1. Can you tell us a little about your average writing day?
I’ve never had the luxury of being a full-time writer: I started out as a fulltime working single mum writing in the evenings, and now I’m a stay-at-home mum to a toddler/ freelance copywriter. I’ve always had to fit my writing in around everything else. When I am writing a first draft, I write 1,200 words a day, every day seven days a week without exception. Sometimes it’s hard, sometimes I’m still up at midnight trying to finish, but I get into rhythm and the story begins to tell itself.
2. When you are writing, do you use any celebrities or people you know as inspiration?
I think it’s much more complicated than that. No character is every a copy of a person you know or a celebrity, but an amalgamation of characteristics, impressions, things you’ve heard or seen. Also, once you get into a story, the characters gain momentum and get a life of their own and they start to tell you things about themselves (I’m not mad, this really happens), and then they’re not inspired by anyone but their own selves. I don’t like it when people read something I’ve written and say, “Oh, such-and-such a character is obviously So-and-so,” because they’re not.
3. What is your favourite Women’s Fiction book of all time and why?
This was a hard one, because I have read and loved so many books, but I would have to say Looking for Andrew McCarthy by Jenny Colgan (Good Choice! Kirsty – Ed). I grew up in the eighties, and the idea of a girl who goes looking for heartthrob star of Pretty in Pink and St Elmo’s Fire because her life hasn’t turned out like a movie… well, I loved it. And when, a few months ago, Andrew McCarthy said “Hi” to Jenny Colgan on twitter, I was almost as excited as she was.
4. What is your writing process? Do you plan first of dive in? How many drafts do you do?
I like to start with as little as possible, sometimes just a few characters and a slim premise. As I said above, I think what is interesting is seeing characters (and therefore their stories) develop. As you write, you make a million tiny decisions. Where does your character live? What job does she do? What is her dog called? They all (hopefully) add up to form someone complex and believable, and the most thrilling part is when those multifaceted characters take you places you didn't expect to go. Also, it is more fun for me than just writing down something I have all planned out would be. Then it’s redraft, redraft, redraft. My agent is a real stickler, so I’ll usually do a few redrafts for her too before she submits. If something goes to publication, you can expect at least another two work-throughs before the book is in print.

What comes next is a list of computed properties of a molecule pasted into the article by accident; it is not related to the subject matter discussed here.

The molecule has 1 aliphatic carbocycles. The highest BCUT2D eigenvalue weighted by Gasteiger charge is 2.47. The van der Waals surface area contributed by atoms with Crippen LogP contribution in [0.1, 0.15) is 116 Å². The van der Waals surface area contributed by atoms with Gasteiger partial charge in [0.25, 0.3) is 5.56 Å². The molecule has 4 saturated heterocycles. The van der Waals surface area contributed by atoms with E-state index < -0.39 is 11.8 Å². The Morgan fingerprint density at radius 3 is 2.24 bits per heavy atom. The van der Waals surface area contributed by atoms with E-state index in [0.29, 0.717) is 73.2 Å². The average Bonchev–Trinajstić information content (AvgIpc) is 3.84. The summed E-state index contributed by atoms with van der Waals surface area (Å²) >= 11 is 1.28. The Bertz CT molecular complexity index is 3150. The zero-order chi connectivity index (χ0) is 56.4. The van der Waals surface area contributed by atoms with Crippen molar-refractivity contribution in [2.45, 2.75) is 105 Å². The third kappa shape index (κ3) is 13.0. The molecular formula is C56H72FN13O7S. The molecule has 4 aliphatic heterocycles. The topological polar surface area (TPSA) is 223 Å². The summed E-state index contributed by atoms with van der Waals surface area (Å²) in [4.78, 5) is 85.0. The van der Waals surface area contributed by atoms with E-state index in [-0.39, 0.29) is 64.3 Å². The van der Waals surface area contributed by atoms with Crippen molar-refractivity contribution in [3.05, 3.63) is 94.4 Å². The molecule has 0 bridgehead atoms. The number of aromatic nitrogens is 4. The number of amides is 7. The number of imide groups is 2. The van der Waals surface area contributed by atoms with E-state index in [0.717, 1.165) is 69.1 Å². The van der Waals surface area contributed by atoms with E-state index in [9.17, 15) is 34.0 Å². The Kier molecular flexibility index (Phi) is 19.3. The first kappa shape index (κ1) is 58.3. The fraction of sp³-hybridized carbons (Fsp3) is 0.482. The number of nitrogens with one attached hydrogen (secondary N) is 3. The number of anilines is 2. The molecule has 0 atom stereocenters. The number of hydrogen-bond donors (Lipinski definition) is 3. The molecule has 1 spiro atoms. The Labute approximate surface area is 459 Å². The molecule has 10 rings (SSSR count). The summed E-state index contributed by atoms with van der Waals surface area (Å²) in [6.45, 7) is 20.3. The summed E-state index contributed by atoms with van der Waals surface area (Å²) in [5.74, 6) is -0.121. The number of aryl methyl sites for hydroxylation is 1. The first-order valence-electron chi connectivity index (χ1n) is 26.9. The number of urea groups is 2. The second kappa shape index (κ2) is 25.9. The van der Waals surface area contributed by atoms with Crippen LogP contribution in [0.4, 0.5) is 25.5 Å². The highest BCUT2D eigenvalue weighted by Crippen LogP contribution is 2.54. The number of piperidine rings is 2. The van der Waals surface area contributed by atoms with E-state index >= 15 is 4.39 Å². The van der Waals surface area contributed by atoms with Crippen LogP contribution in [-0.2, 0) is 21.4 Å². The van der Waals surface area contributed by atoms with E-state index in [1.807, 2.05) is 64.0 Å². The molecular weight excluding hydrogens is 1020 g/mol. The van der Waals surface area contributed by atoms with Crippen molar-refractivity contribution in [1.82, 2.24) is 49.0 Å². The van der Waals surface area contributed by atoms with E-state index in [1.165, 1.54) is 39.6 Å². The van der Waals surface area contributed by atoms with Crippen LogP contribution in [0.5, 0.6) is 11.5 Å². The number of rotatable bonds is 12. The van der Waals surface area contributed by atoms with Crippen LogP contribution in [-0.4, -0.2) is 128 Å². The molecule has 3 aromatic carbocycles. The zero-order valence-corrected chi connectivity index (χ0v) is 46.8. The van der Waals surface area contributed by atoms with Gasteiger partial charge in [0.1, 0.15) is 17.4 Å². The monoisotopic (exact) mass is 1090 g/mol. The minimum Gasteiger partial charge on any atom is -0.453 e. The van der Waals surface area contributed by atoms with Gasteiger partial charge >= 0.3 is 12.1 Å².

5. What was your journey to being a published author?
Long. I’ve worked as a writer, first in theatre, then TV, advertising and the corporate world, for twenty years. I write my first book This Year’s Black, in 2003, and it was published in my native South Africa in 2004. I thought it would be easy to get a UK publishing deal and a wonderful career off the back of that, but it’s taken another three books and a total of eight years to get an agent and a UK publisher. It’s been worth the wait though: My agent (Caroline Hardman at Christopher Little) is a pocket-sized marvel, and I couldn’t be more thrilled to be published by Quercus.
6. What do you think is the biggest myth about being a novelist?
If one more person says to me, “Ah, so you’re going to be rich like that JK Rowling,” I’m going to push them down the stairs.
7. What advice can you give to our readers who want to write a novel of their own?
If you’re not writing then you’re not a writer. Thinking about writing isn’t writing. Get it down on the page. If it doesn’t work, rework it or abandon it and start again. But write.
8. What are you working on at the moment?
I’m writing a new book for Quercus, which is about people having to juggle work and family responsibility, and about how sometimes you wake up one day and wonder how in heaven’s name you ended up where you are. A couple of characters from Babies in Waiting make a brief appearance, but it’s about a whole new bunch of fascinating people! It’s provisionally called Now and Then.
MORE ABOUT BABIES IN WAITING